Yaneth, from Honduras, is 20 years old. in her country, the gangs threatened to kill her husband. They had them watched, they knew where they lived. They fled Honduras when she was pregnant. She entered the United States alone because they only had money to pay for one crossing. She was already five months pregnant. In the United States they arrested her. She never saw a doctor or received any information, just a bottle of water in almost 12 hours. But the worst was yet to come for her: when she was expelled to the Mexican border city of Reynosa, she was raped. “They didn’t care that she was pregnant, she affected me tremendously and affected my pregnancy,” she says.
Labor was early and her baby was born premature. Despite what happened, she has returned to Reynosa because some friends told her about the shelter where she now lives. “Sometimes I would like to sleep and not wake up, but my daughter, my mother who is still in Honduras, my brothers and my husband help me to continue,” she says.
They are being hectic weeks in Reynosa, in the Mexican northeast. While the expectation persists about the eventual lifting of Title 42 (the order that allows the immediate expulsion of migrants from the United States and still in force by a court order) thousands of people continue to arrive in this border city. There they face harsh weather conditions, insecurity and lack of access to basic services.
The eviction of the last remaining inhabitants in the Plaza de la República at the beginning of May and the arrival of hundreds of migrants every day have collapsed the already scarce capacity in the city to serve this population.
The dynamics of migration has visibly changed compared to the scenario of months ago. The number of migrants has increased and there is a great lack of accommodation, food and health services to attend to them. The entry permits to the United States, managed fundamentally by groups of private lawyers and which are given by drops, and the continuous expulsions from the United States to the northern borders of Mexico by virtue of Title 42, which is still in force, are acting as a factor of overcrowding. of asylum seekers.
Hundreds of people arrive trying to access legal support for their entry into the northern neighbor and decide to stay and wait in a city where there is no longer room in shelters. Many of them end up living on the street. In addition to the difficulties of access to health services and safe spaces, they face very high temperatures, without drinking water or toilets. They are also exposed to situations of violence in a city where clashes between armed groups, also in the neighborhoods near the shelters, have increased.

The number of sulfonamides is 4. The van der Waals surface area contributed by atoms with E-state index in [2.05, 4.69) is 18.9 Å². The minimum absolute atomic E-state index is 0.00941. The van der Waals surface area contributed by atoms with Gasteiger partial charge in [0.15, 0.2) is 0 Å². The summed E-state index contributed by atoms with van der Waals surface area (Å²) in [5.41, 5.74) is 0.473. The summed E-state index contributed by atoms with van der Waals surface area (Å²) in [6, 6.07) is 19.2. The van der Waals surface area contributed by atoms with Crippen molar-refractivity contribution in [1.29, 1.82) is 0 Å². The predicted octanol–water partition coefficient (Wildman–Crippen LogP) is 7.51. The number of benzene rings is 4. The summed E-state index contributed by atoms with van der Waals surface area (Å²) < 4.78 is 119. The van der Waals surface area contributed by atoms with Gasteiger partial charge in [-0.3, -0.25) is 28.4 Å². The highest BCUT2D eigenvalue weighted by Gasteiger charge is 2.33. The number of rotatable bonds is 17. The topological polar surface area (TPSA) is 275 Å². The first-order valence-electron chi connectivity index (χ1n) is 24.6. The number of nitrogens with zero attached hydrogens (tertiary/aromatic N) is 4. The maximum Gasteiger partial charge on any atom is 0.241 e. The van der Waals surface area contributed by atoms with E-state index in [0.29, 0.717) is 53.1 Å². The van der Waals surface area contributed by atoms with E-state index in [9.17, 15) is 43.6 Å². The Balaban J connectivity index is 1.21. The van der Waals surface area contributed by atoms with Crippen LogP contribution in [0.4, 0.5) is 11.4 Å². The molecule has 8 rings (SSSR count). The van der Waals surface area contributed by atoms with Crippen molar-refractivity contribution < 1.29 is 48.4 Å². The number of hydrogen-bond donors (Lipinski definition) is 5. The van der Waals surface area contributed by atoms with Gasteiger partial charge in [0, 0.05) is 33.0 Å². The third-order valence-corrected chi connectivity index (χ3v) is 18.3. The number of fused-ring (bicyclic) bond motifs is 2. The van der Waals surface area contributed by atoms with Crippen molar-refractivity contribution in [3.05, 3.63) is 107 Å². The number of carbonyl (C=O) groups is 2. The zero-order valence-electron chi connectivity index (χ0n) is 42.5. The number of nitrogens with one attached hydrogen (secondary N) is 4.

José’s family, from Honduras, has been in Reynosa for several months. “The other night we heard gunshots very close to the shelter, we felt desperate because we didn’t know what was happening, we hid in the bathroom for fear of a stray bullet. We came fleeing from the bullets in my country, we didn’t think that it was like that here too. There were a lot of chaos and fear,” says José, who is waiting, together with his wife, his daughter and his 74-year-old father, for an answer to his request for asylum.
At the moment, there are about 2,400 people in the two shelters where Doctors Without Borders (MSF) provide support, but we do not have an exact estimate of the number of migrants living in the surroundings and on the streets. Given this scenario, we have increased the capacity of the team, adding more medical and logistics personnel and medicines. We provide medical and mental health consultations, deliver hydration kits, drinking water, and carry out health promotion and social assistance activities.
On a physical level, we see respiratory conditions, gastrointestinal diseases, urinary, gynecological and skin infections and imbalances due to chronic or degenerative diseases. It is especially worrying that, in recent weeks, our consultations for pregnant women and children under five have tripled.
Regarding mental health, symptoms related to post-traumatic stress disorder, anxiety, grief or loss, and depression prevail. Despite our efforts, we are overwhelmed by the number of people who require services and the difficulties in providing them, especially for people living on the streets.
The case of Reynosa is a clear example of the impact of conditions of insecurity, poverty, and inequality in the countries of origin, forcing thousands of people to flee in search of protection and well-being. Added to these are the immigration policies of countries like the United States and Mexico that criminalize migrants and generate humanitarian crises in places like this city.
A greater response from official and international entities is essential to improve access to habitat, health services, food, health, education and protection. But a discourse that sees in migrants and refugees an opportunity for national growth and not a threat is also essential, because migrating is not a crime and seeking protection and security is not a crime.
* Anayeli Flores is responsible for Humanitarian Affairs for MSF in Mexico.